Gate to Heaven (piano reduction)
Percussion Ensemble Marimba Concerto (marimba (4.5-octave) piano) - medium difficult
Concerto No. 1 for Marimba. Composed by David Gillingham. Concertos. Piano reduction. Duration 16:30. Published by C. Alan Publications (CN.03282).
Item Number: CN.03282
Subtitled "A Journey of the Soul," each movement of this concertino for solo marimba and piano reflects the movement of the soul into the portal of heaven. From Remission to Reflection to Redemption, Gillingham paints a vivid picture of the afterlife that is full of color and life while showcasing the wide range capabilities of the marimba.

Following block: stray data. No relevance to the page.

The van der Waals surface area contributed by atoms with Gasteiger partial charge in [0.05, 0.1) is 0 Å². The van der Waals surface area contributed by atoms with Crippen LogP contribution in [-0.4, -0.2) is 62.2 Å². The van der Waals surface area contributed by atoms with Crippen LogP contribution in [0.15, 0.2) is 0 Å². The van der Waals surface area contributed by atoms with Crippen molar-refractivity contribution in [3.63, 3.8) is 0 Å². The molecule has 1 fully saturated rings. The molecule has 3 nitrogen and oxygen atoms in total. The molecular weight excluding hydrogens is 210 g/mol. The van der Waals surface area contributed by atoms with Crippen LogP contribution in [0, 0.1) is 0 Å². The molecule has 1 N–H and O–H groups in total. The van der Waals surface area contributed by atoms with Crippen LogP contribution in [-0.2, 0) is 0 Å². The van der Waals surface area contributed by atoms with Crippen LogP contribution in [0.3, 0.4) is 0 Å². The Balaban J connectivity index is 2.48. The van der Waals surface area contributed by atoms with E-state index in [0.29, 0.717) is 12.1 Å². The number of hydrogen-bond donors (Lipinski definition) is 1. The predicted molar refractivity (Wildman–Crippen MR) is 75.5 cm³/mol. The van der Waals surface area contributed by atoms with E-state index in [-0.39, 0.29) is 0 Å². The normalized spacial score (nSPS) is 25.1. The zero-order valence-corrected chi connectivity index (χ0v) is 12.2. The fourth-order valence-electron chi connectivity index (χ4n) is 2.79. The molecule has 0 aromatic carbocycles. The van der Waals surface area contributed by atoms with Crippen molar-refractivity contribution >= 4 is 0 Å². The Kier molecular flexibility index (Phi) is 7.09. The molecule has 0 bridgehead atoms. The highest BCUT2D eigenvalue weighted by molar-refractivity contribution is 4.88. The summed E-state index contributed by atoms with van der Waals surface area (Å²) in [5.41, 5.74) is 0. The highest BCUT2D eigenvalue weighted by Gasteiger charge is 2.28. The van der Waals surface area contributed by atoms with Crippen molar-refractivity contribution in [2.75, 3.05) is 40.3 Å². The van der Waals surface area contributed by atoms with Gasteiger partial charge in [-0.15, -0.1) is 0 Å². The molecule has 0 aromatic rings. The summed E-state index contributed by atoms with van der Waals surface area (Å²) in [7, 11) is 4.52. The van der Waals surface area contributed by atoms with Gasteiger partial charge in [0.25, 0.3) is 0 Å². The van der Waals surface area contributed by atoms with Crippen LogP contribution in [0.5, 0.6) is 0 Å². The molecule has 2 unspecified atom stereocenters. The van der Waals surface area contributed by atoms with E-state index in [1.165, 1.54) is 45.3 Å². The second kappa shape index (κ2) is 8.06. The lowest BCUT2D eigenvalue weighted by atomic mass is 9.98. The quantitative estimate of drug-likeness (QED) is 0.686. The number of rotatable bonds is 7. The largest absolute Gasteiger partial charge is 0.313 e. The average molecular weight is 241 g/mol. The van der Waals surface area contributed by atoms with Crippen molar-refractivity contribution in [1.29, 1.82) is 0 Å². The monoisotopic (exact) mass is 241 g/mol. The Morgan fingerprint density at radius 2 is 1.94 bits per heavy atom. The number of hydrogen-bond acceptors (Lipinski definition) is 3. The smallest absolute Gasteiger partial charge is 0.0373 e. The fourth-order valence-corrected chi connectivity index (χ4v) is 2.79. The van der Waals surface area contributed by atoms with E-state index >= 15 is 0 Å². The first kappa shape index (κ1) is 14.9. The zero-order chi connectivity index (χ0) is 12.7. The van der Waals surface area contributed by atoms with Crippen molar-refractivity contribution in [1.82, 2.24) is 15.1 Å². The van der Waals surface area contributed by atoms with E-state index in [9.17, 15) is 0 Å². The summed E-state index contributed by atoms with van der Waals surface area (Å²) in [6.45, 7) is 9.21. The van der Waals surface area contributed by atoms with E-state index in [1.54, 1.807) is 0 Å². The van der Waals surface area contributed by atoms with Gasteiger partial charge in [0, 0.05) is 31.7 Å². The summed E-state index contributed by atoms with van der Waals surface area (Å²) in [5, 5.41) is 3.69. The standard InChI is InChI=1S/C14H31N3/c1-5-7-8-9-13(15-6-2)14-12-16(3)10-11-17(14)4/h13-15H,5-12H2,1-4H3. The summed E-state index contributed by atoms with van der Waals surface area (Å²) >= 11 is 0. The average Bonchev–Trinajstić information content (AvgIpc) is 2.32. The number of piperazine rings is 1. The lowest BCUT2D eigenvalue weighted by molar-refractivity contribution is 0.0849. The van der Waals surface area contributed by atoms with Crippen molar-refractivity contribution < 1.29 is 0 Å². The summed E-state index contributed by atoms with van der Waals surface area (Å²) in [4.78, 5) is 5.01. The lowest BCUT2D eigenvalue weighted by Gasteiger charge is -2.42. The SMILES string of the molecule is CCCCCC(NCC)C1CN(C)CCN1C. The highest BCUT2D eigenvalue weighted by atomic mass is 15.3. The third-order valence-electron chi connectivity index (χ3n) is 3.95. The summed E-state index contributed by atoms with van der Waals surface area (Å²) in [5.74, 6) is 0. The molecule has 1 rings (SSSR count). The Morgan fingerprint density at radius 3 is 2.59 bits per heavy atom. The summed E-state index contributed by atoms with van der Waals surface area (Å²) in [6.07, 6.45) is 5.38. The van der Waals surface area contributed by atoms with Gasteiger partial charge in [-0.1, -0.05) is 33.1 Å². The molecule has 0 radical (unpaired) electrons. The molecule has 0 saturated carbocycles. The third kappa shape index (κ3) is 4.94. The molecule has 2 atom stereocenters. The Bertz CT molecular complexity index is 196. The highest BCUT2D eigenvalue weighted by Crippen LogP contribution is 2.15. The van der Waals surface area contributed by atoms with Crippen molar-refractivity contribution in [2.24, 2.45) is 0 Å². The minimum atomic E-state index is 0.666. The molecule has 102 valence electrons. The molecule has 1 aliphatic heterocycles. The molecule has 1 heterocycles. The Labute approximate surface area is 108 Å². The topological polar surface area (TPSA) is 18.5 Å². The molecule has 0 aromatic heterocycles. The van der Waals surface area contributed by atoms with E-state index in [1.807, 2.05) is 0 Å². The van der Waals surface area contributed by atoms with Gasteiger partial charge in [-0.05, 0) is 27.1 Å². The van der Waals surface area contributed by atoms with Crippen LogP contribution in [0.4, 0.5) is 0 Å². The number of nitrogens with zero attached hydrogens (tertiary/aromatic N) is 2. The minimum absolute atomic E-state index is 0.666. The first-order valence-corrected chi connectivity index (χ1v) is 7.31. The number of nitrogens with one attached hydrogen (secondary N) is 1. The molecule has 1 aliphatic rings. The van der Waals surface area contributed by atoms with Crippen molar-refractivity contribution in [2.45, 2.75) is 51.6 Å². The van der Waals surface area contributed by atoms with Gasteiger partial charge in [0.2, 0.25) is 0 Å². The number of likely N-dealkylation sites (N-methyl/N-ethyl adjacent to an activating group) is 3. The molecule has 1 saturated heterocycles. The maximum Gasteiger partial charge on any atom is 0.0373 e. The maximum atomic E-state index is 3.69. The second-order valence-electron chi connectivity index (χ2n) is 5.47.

Though Gate to Heaven is structured as a three-movement concerto for solo marimba, it has extramusical inspiration. Each movement of the work reflects the movement of the soul into the portal of heaven. The first movement, titled 'Remission,' is indicative of death and the consequences of the soul's former life. From the onset of the first movement, the introduction captures the hard blows of death and the mysterious passage into the unknown world beyond. The ensuing presto is representative of the tribulations of the former life fluctuating between evil and ecstasy. The second movement, 'Reflection,' is a solemn look into the past life of the soul and suggests mixed emotions about the former life of the soul as a human form and its present state as energy moving through the infinite universe. Mournful bowed passages in the marimba toward the end of this movement are followed by a passage that builds to a rather joyous resolve that perhaps suggests the golden light of the portal of heaven at the end of the tunnel of transition. The final solemn strains of the movement represent the soul's final reflection upon its former life. 'Redemption,' the final movement, hopefully invokes whatever image one has of 'heaven.' It was the composer's intention to paint a musical image of golden light shining upon a rainbow-colored landscape. The movement is comprised of two alternating themes, the first energetic and full of sparkle and the second dramatic and full of splendor. Toward the end of the movement, a fragment of the reflective theme of the second movement is heard before the piece drives to a joyous conclusion.
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